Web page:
Let’s walk the talk about finding a lasting peace in DR Congo
Posted Thursday, August 9 2012 at 01:00
As leaders of the Great Lakes Region converged in our capital for a summit on the security situation in DR Congo, I would like to give some food for thought. Since its independence from the Belgians in 1960, the DR Congo has had innumerable problems. In the not too distant past, it has gone through what I would like to refer to as the African baptism of post-colonial instability.
This has been due to colonial misfortune.
That aside, DR Congo is potentially the wealthiest nation in the world. Experts project that it has untapped wealth amounting to $24 trillion - which is equivalent to the GDP of the United States of America and western Europe combined.
The rivers in that country, according to experts, have the potential to generate 50 per cent of Africa’s needed hydro-electric power. In addition, it has 14 of the most important minerals in the world. The eco-potential (forests) is the largest in Africa. By the way, since the partitioning of Sudan, the DR Congo is now Africa’s largest country. It is 91 times the size of Rwanda and 11 times bigger than Uganda.
However, in spite of all this potential and attributes, the DR Congo is not only bedevilled by current insecurity but lack of infrastructure. The whole of north and south Kivu province depend on Mombasa and Dar es Salaam ports. To bring the point home to Ugandans, mull on this: virtually the entire eastern part of DR Congo depends on Uganda and Kenya for access to various goods.
As a result, although cynics may disagree, the Ugandan economy is now hurting because of insecurity in that country. Due to insecurity and instability in DR Congo and some parts of South Sudan, several Ugandan businesses are losing money. South Sudan, which mainly depends on forex income from oil, has of late been unable to trade because of a conflict with its northern neighbour in the recent past.
Uganda has therefore been negatively impacted (economically) by the quarrel in Sudan and the instability in eastern DR Congo. Part of the result has been inflation due to market access constraints, and economic shock waves that emanate from the western economies. Our neighbours in Kenya are equally hurt by the current status quo. Many trucks that should have hauled goods into Sudan and DR Congo have been parked in Uganda, for several months now.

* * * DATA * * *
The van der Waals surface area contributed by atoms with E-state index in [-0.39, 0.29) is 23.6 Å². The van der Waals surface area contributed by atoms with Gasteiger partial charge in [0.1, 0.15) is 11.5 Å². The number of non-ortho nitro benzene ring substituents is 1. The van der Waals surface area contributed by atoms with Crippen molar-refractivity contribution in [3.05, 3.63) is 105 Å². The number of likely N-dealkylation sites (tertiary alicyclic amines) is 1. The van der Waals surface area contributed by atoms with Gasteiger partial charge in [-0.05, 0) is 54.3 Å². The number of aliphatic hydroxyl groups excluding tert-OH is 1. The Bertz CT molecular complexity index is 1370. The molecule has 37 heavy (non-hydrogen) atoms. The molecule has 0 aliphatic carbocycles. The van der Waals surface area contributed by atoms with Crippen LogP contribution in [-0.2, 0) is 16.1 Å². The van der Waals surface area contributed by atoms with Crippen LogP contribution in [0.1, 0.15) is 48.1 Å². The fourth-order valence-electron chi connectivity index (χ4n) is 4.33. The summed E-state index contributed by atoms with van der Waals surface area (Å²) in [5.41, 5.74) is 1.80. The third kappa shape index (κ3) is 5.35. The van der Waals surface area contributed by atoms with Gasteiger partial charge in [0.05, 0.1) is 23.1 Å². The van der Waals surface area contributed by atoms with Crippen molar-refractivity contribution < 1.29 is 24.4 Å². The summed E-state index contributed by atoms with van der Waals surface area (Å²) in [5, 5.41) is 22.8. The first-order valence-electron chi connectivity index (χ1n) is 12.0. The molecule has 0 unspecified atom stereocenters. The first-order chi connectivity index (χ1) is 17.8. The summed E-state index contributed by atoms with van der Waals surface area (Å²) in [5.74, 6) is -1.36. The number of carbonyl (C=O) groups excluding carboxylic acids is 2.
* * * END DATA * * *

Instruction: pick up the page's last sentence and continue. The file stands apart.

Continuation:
It is, therefore, incumbent upon regional and international leaders attending the Kampala summit, to walk the talk and find viable solutions to that country’s instability. They must find a permanent solution to that crisis because it affects the entire region. The onus is also on the DRC leadership to make serious advances toward a permanent solution to the cancer of insecurity and instability. Belligerence in that country over the last 15 years has claimed an estimated 3.5 million Congolese lives!
Therefore, the biggest solution ought to be mooted by the DRC leadership and peoples. Regional heads of state can only augment such efforts; by finding an African solution to an African problem.
The UN’s 20,000 troops inside that country (second largest such force in the world) will not be the solution to the insecurity and instability therein. The usefulness of this force can only be temporary.
The recently discovered oil in eastern DRC, Uganda, South Sudan, and Kenya, in addition to discoveries of gas in Rwanda; and large deposits of gas in Tanzania’ are indicative of the economic potential of this region. However, all the anticipated benefits will be meaningless if instability and insecurity are not stemmed. Therefore, our leaders have a vital duty to find solutions to this insecurity, instability and political distortions.
Leaders, please give Africa a chance to take its rightful place in history; to rise and provide social and economic services to her people without resorting to begging from the west and the Far East. The African giant can and should wake up, starting from the middle (the Great Lakes Region). Therefore, let’s walk the talk about finding lasting solutions for peace and prosperity.
Capt. Mukula is the MP, Soroti Municipality; chairman of the Pan African Movement, Uganda Chapter and an aviation pilot and a businessman.